Lyxor Asset Management SA is bringing its campaign to become a top 10 global money manager to the U.S. in 2010.
“Size is going to be the key,” said Laurent Seyer, CEO of Paris-based Lyxor. “In order to be global, we need to be in the top 10. We need to create a global player in this field.”
Mr. Seyer did not specify a time period for his goal, but consultants and bankers estimated Lyxor would need to increase its assets under management by about tenfold to have a chance at reaching that goal. Lyxor reported $118 billion in assets under management as of Sept. 30. BlackRock Inc., New York, the world's largest manager, had about $3.2 trillion under management at the same time.
Lyxor's U.S. expansion plans are likely to focus on two categories: exchange-traded funds, which had $54 billion as of Sept. 30; and managed accounts and hedge funds of funds, which together totaled about $25 billion in assets under management.
“We're the second-biggest ETF provider in Europe and the fourth largest in the world,” Mr. Seyer said. “But we're not yet in the U.S. That is one of our goals — to find a way to be present in the U.S.”
Lyxor's ambitions will likely include an acquisition, according to several bankers. Mr. Seyer declined to specify whether the firm will grow through an acquisition in the U.S., but he did not rule out such an option. “What we decide will depend on what opportunities exist,” he added.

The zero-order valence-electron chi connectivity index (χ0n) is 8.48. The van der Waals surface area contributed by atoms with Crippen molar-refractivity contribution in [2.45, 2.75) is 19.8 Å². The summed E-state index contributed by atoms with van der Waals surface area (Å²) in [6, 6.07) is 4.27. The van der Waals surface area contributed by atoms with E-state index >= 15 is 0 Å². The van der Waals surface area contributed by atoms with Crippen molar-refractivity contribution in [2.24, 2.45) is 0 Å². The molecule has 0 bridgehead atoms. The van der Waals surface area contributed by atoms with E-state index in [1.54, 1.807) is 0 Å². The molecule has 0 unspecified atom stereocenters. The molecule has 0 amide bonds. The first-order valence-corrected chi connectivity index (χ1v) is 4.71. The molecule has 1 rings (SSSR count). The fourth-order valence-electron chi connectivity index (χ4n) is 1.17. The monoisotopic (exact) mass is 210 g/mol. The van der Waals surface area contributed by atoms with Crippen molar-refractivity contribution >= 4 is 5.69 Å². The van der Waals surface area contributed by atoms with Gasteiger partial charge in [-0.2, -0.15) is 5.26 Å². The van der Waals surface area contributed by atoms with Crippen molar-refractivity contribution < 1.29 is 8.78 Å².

The firm's assets are still predominantly sourced from Europe, which accounts for about 65% of its total assets under management. Asia is the next largest region with about 15% of total assets under management. The remainder is spread throughout the rest of the world, including the U.S. (Lyxor officials declined to break out the assets under management from U.S. institutional clients.)
Officials at parent company Societe Generale SA did not include Lyxor as part of the merger, announced earlier this year, that combines a large chunk of Societe Generale Asset Management with Credit Agricole Asset Management.
“The rationale was that there is added value in Lyxor remaining independent as a niche player,” Mr. Seyer said.
In September, Lyxor acquired SGAM's U.S. alternative asset management unit as part of the global restructuring. The move added about $30 million to Lyxor's total assets and allowed the firm to directly market to clients in the U.S. for the first time. Mr. Seyer added: “This gives us more room for maneuvering.”
In November, Lyxor appointed Michael Bernstein as relationship manager to market the firm's strategies to institutional clients and consultants.